A hive of activity.

Get a bunch of kids and adults and insects and lego thingies and yummy treats and mix them all together and you get  ̶  the Science North Roadshow.

I wandered down to Marina Park this morning and came upon a tent village on the sward. “Sward” is the unscientific name for grass.

The first tent I ducked into had a horde of enthusiasts. Each live specie of bug was caged in its own glass box. Couldn’t spot any scorpions or tarantulas. Kids loved the twig with legs that was allowed to scoot up their arms.

Bugs, lotsa bugs, alive, and mostly dead. In this box, a green thingy was immobile in an herbarium.
This is a Northern Walking Stick, found in Southern Ontario. Alive and creepy.
Grandpa allowed me to take this picture.
The butterflies were from Madagascar and Indonesia and Peru and sundry other parts of the globe. They hadn’t fluttered for quite some time.

Other kids fabricated a tiny soapbox (that’s a wheeled vehicle) and dropped it down a ramp. Some pre-schoolers  constructed “boats” from tongue depressers and pushed them around in a water trough. I was asked if I wanted to try making one, but claimed I had a water phobia. One demonstrator showed me that squeezing an inflated  balloon between a board and a bed of nails, left the balloon intact  ̶  if the nails were of equal length. If they weren’t, then close your eyes.

This Tower of Pizza toppled. Must be an Italian thing.

Meanwhile, a trio of performers danced around onstage, ignored by the spectators.

A unique form of voting on which exhibits you want to see more of, such as Social Sciences or Botany or Ecology, etc.
Just pop a bead in as many jars as you like.

There were a couple of information booths unrelated to the science fair, and a plethora of food booths. The crowd was mighty thin, though, so nobody got fat. There was the odd booth selling merchandise. A lady asked me if I wanted one of her dresses, but I begged off, because my legs weren’t tanned. She’s a seamstress, makes her own, sells them at pow-wows. This same lady claimed to be a psychic, so we chatted for a while.

Lady Psychic was very engaging. She quoted me fifty bucks for a reading, and I swallowed hard. Now, I had a good experience years ago with a psychic at the market at The Forks in Winnipeg. He told me that I was a soldier in a previous life. I had been a British lieutenant during the Great War, but I died. Well, that was true  ̶  if I lived in that era, I was surely dead.

So, I was open to her proposition. First, I had to pass my hand over half a dozen decks of cards. When I felt warmth, I selected that deck. Then I had to shuffle the deck of Tarot cards three times and rap on it. She wasn’t happy with my shuffling so she shuffled the deck a dozen times and neglected to rap on it.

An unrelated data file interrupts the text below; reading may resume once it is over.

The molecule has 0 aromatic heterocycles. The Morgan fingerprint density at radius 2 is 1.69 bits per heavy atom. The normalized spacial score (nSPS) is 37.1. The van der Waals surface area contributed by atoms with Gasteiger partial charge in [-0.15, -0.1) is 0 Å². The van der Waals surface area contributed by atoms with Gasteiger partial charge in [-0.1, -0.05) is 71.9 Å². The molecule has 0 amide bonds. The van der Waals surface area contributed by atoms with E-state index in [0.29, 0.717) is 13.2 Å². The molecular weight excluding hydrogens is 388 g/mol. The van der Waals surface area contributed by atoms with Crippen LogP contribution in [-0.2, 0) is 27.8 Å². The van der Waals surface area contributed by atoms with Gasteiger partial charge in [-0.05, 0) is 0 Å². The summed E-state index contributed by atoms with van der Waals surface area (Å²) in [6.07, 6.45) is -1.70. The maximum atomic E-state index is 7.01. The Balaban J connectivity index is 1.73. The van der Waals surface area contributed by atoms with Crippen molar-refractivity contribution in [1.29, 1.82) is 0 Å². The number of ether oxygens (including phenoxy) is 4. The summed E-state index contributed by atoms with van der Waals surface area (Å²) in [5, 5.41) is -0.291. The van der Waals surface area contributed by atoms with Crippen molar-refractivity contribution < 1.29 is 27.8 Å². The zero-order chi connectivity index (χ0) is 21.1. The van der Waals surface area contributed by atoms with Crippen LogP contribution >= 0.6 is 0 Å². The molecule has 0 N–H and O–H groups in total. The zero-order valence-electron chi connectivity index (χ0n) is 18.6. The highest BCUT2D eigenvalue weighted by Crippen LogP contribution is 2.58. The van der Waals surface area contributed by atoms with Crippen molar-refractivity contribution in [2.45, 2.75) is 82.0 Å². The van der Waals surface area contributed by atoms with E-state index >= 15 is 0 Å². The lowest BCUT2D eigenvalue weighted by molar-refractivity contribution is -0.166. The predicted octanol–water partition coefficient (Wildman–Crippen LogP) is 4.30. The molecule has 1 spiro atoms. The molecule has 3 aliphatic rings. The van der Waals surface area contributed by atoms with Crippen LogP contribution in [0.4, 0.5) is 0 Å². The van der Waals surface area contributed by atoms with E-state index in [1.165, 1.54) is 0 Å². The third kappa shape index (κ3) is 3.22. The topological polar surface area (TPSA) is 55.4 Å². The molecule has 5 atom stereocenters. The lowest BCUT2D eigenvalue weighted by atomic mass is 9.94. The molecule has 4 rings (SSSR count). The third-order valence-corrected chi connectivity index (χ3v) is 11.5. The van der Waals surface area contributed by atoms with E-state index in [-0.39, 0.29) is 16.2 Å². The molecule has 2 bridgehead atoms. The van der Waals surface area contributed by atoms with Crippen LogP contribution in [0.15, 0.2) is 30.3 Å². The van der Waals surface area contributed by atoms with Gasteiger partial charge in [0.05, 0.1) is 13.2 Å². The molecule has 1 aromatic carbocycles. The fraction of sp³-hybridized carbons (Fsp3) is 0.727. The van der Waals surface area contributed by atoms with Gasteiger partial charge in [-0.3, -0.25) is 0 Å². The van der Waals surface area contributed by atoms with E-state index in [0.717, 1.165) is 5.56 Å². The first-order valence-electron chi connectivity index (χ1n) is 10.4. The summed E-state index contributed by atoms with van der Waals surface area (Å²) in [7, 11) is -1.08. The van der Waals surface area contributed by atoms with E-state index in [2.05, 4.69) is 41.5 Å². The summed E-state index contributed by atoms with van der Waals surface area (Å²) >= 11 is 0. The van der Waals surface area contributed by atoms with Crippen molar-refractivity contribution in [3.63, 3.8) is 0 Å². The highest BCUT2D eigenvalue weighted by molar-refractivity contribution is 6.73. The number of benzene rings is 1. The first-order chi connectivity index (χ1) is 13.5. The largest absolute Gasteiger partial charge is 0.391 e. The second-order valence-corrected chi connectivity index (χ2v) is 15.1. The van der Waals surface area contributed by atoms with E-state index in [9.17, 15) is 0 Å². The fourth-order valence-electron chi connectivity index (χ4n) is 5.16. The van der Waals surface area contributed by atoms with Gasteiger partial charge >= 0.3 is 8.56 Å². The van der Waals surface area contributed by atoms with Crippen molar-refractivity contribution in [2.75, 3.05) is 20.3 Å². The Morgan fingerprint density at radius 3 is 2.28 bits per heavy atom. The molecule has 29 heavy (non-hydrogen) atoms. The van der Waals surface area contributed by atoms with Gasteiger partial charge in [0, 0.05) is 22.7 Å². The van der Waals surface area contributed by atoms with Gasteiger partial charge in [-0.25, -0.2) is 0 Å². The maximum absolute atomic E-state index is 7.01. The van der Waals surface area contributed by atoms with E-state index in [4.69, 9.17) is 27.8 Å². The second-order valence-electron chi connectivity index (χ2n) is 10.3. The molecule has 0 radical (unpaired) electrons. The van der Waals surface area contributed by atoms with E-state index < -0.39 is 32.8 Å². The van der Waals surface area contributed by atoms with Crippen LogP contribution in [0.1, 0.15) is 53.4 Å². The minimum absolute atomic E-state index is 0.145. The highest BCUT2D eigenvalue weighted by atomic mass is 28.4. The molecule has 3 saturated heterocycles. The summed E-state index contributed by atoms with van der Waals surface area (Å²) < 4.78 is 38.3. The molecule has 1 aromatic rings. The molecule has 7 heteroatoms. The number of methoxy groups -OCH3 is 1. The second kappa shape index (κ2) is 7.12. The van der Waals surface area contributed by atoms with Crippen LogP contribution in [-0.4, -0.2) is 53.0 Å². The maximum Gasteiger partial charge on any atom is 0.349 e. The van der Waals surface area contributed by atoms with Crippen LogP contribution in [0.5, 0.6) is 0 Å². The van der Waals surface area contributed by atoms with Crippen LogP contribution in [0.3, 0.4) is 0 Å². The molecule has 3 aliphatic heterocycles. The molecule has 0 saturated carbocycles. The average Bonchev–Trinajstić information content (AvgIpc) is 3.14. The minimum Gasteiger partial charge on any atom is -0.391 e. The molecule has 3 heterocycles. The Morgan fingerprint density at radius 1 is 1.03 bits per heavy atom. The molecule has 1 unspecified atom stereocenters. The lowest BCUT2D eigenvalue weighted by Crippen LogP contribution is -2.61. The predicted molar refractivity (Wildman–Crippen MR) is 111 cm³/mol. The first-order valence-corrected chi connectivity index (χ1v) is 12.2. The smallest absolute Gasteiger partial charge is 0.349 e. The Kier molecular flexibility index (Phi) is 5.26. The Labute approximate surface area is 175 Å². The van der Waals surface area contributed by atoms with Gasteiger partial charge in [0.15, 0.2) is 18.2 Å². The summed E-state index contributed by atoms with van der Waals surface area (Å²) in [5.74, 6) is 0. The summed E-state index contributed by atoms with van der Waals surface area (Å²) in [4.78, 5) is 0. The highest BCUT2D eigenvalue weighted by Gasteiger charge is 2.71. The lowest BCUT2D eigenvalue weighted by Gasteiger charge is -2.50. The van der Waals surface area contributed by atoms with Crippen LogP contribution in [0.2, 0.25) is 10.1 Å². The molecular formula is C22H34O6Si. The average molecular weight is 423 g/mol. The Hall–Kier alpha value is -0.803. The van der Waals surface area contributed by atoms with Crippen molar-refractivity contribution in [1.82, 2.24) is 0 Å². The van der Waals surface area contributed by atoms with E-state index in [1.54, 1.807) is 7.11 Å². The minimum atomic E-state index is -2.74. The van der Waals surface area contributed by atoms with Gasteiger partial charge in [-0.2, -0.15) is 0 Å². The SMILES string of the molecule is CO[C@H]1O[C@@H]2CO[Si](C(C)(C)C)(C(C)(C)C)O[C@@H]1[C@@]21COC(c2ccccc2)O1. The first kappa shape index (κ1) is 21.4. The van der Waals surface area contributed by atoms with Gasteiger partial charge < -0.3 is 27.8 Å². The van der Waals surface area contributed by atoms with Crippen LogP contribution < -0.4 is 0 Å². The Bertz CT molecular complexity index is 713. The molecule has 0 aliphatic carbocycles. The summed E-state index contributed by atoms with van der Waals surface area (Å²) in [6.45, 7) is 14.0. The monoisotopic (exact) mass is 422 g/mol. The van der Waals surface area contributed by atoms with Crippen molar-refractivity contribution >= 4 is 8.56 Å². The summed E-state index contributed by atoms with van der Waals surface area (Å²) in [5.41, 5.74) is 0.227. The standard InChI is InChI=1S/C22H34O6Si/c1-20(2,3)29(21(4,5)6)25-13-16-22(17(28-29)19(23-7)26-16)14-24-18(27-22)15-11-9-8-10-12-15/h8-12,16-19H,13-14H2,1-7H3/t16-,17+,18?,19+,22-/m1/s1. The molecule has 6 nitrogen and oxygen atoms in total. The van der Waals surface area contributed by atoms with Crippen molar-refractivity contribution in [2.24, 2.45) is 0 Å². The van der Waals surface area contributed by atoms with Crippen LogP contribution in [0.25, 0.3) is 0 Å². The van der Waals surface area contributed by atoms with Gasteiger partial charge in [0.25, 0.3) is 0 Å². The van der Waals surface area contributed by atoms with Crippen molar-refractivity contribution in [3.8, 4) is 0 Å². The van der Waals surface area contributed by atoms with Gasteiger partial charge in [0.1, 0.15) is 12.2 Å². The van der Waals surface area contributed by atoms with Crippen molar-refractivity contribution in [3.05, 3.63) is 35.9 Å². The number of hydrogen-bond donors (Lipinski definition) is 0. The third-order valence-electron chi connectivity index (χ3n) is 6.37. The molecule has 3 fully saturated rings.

Then Lady Psychic dealt a half dozen or so cards face up. Don’t ask me what they represented. But she told me amazing things about myself. I suffered from no stress. I led a comfortable life. I was married. I had a son. My son had a daughter. I was in love.

She asked me my age and acted surprised. She didn’t comment on my wedding band.

She asked me if I had a mistress. I said, “I’m not telling”. To each comment or question, I limited my feedback as much as I could. She concluded I loved my wife very much.

She said that at one period in my life, I suffered a tremendous stress. She hit the nail on the head. I was amazed.

Finally, she asked me to think of three questions to which the answers were either yes or no. Without asking the question out loud, she provided me the answer first.

She kept dealing cards. Her first response: Yes, but later on. Then she asked me to articulate the question. The first question was: Will I ever find a traditional publisher?

Her second response: Yes. My question: Will I ever visit the Yukon again?

Her third response: Yes, definitely. My question: Will I ever take a long canoe trip again?

Then I had to make a silent wish. Her answer: Yes. She didn’t ask me to articulate my wish.

I reserve the right to plead the fifth on my wish.

At one point she examined my palms, rejected one, and accepted the other. Nothing she said contradicted anything else she had said.

So, after twenty minutes, my fifty bucks was used up. Amazingly, nothing in her remarks or her answers left me with anything but a positive, pleasant feeling. It was fifty bucks well spent.

I recommend everyone try it.

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